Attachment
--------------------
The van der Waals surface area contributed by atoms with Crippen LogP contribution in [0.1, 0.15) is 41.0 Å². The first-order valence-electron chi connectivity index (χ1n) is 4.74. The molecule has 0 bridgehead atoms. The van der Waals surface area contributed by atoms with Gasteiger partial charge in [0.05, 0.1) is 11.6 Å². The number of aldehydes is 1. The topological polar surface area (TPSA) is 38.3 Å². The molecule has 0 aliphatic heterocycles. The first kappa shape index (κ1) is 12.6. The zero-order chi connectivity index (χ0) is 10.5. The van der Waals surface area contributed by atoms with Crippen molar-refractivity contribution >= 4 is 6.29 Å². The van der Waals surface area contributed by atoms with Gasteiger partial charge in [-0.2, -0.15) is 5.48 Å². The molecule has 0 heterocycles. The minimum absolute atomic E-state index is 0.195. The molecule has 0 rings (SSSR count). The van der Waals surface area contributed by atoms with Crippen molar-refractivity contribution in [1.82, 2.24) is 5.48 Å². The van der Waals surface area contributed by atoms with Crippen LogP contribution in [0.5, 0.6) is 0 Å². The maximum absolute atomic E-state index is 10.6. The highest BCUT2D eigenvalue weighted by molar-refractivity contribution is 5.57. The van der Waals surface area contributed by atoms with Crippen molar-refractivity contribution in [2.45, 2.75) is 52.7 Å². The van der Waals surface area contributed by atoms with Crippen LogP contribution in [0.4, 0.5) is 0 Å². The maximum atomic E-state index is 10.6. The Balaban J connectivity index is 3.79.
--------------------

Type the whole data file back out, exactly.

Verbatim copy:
The van der Waals surface area contributed by atoms with Crippen LogP contribution in [0.1, 0.15) is 41.0 Å². The first-order valence-electron chi connectivity index (χ1n) is 4.74. The molecule has 0 bridgehead atoms. The van der Waals surface area contributed by atoms with Gasteiger partial charge in [0.05, 0.1) is 11.6 Å². The number of aldehydes is 1. The topological polar surface area (TPSA) is 38.3 Å². The molecule has 0 aliphatic heterocycles. The first kappa shape index (κ1) is 12.6. The zero-order chi connectivity index (χ0) is 10.5. The van der Waals surface area contributed by atoms with Crippen molar-refractivity contribution >= 4 is 6.29 Å². The van der Waals surface area contributed by atoms with Gasteiger partial charge in [-0.2, -0.15) is 5.48 Å². The molecule has 0 heterocycles. The minimum absolute atomic E-state index is 0.195. The molecule has 0 rings (SSSR count). The van der Waals surface area contributed by atoms with Crippen molar-refractivity contribution in [1.82, 2.24) is 5.48 Å². The van der Waals surface area contributed by atoms with Crippen LogP contribution in [0.5, 0.6) is 0 Å². The maximum absolute atomic E-state index is 10.6. The highest BCUT2D eigenvalue weighted by molar-refractivity contribution is 5.57. The van der Waals surface area contributed by atoms with Crippen molar-refractivity contribution in [2.45, 2.75) is 52.7 Å². The van der Waals surface area contributed by atoms with Crippen LogP contribution in [0.4, 0.5) is 0 Å². The maximum atomic E-state index is 10.6. The Balaban J connectivity index is 3.79.